And maybe it will be impossible to ever nail down the exact pathway that Covid took before it erupted onto the world stage, and, in particular, whether it leaked from a lab in Wuhan or jumped from an animal to a human.
Yet it’s not a lack of scientific expertise that is preventing us from at least getting a fuller picture of the origins of the pandemic.
Rather, it’s because the virus originated in a country with an increasingly totalitarian government with no accountability to its own people, let alone the rest of the world.
Democracy is far from perfect. But does anyone truly think that if the same set of circumstances had happened in the U.S., we wouldn’t have by now have had innumerable federal, state, Congressional and criminal probes of the issue?
No to mention thousands of articles, TV news and radio reports, and probably a couple dozens books as well.
We don’t think Fauci, an honorable and upstanding public servant, is trying to cover anything up or purposely shield the government in Beijing, as the conspiracy theorists on the wacky right would suggest.
Was Fauci just trying to be diplomatic? Maybe. But the time is long past for tip-toeing around when it comes to the unaccountable and tyrannical government in Beijing.
Let’s just call things as they are.
Healey is channeling Baker with her tax break plan. Will she get the same treatment he suffered from Beacon Hill?
That’s one big question as Gov. Maura Healey pushes for legislative approval of her newly-minted $742 million tax break plan.
Baker proposed many of the same things, like tax cuts for low-income seniors, only to watch them go nowhere at the State House, with House and Senate chiefs consigning his tax break plan to a quiet death.
So will Senate President Karen Spilka and House Speaker Ron Mariano give their fellow Democrat a big win at the start of her first term?
We’ll see. The pair did their best to ignore many of Baker’s proposals, which, despite his popularity wasn’t all that hard to do, given the tiny contingent of Republicans in the Legislature.
It’s hard to see the two legislative leaders getting away with the same tactics with Healey, but party affiliation is no magic wand here.
Just ask former Gov. Deval Patrick, who struggled to get key pieces of his agenda enacted, and not always successfully.
As Gannett lays off reporters and shutters newspapers, the company’s lenders are making out like bandits
By Mark Pickering
There was a lot of talk about limiting newsroom layoffs when GateHouse Media bought Gannett at the end of 2019. Top executives spoke of the “efficiencies” that the pact would unleash. They expressed high hopes for the new business, which took the Gannett moniker.
But the cash-and-stock deal has, in fact, fallen far short of those expectations. Readers, communities, workers and journalism itself have been on the losing end of the deal, which created the largest newspaper chain in the country.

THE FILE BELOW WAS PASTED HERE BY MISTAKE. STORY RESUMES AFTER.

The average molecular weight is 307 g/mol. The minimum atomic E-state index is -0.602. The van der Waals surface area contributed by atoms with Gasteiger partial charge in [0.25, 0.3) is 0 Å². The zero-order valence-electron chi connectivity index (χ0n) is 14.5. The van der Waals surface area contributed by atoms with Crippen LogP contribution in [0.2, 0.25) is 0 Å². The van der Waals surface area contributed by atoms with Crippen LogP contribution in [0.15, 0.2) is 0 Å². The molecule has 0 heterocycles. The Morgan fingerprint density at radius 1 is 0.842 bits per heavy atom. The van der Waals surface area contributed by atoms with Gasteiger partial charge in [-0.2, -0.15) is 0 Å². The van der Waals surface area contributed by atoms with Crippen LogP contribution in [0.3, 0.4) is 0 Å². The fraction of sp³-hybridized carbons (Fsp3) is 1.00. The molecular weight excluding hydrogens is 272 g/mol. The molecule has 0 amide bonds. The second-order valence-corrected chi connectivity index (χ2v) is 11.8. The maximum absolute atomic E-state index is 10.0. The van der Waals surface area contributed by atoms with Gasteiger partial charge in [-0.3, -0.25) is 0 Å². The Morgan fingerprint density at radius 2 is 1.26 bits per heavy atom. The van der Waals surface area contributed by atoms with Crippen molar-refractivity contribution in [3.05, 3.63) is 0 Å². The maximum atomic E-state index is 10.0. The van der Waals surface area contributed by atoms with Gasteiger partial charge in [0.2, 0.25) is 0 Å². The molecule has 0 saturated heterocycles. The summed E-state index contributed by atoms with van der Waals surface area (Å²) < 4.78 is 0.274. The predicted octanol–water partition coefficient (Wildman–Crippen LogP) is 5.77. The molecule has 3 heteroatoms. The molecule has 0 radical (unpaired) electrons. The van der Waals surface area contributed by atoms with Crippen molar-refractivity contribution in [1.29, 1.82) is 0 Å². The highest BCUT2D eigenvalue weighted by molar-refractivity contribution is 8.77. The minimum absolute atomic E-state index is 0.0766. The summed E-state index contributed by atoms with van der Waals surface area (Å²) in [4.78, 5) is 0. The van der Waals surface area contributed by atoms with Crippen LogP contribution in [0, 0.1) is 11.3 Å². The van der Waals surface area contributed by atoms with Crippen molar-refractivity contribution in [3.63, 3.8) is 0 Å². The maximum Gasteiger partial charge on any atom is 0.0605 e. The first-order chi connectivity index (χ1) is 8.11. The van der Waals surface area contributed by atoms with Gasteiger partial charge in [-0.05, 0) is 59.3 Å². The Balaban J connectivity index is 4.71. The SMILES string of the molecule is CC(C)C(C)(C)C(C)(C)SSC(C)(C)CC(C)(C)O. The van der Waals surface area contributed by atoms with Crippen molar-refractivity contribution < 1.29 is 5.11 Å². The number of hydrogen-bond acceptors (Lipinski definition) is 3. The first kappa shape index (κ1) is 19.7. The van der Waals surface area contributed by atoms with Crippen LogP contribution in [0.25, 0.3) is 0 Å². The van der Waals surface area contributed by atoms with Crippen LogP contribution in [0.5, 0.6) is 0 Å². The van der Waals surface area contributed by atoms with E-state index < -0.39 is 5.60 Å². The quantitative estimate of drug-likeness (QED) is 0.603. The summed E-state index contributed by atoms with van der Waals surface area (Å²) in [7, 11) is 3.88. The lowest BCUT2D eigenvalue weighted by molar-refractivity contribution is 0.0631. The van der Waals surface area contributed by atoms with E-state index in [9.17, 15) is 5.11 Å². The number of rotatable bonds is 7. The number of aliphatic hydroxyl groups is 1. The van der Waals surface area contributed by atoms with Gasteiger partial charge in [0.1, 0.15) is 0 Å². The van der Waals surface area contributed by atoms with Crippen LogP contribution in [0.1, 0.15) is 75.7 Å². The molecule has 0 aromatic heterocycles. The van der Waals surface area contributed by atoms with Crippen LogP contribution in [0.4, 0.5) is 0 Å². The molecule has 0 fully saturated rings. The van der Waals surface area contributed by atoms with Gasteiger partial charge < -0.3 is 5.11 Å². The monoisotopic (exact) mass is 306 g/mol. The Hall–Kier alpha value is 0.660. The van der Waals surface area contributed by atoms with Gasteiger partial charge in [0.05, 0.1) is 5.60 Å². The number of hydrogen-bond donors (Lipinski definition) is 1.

From the start, Gannett has been burdened by debt. Gannett still had, in early 2021, $1.5 billion in loans from the merger, USA Today reported at the time.
And the one clear winner in this situation: The lenders.
Michael Reed, Gannett chairman and CEO, said it quite well in the company’s earnings report for the second quarter of 2022. He said that management remains “focused on repaying $150 million to $200 million of debt in 2022."
Ultimately, Reed, who makes $7.7 million a year, fell a little short. Gannett’s recent earnings report said the company paid off $146.6 million of its debt in 2022.
The national newspaper chain also shelled out a whopping $108 million in interest payments.
All of which didn’t help the company either to turn a profit or keep reporters on the job.
Gannett’s cuts have been particularly savage here in Massachusetts.
Last spring, Gannett stopped printing about 20 weekly papers statewide. These included the Waltham News Tribune along with the Watertown, Newton and Brookline Tabs.
The company also got rid of most local content on those related websites. In effect, Gannett trashed the newspapers’ brands, which had been built up over several decades, and, in some cases, centuries.
So much for all those efficiencies Gannett was talking about. If there is a strategy - and it’s hard to detect one here - it’s simply slash, trash and burn.
Mark Pickering is a veteran of the local news business, having worked on the business desk and the opinion pages of the Boston Herald.
Why Contrarian Boston is launching paid subscriptions starting March 15
We launched Contrarian Boston in November 2021 with the hope of shaking things up a bit.
Tired of what we saw as oftentimes conformist local journalism, we were intent on filling a void in our local media ecosystem by offering critical, consistent, common-sense, and fair coverage of our local corporate, governmental, and media institutions.
At Contrarian Boston, we have focused our coverage on the issues that demand more thoughtful reporting. Reflecting our journalistic background, Contrarian Boston has indeed focused on regional development, real estate and housing issues.
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Our list of potential stories is overflowing with tips from readers, more than a few of whom we have gotten to know over the past 15 months. Our stories and reporting have been cited by The Boston Globe, Boston Herald, CommonWealth Magazine, and State House News Service.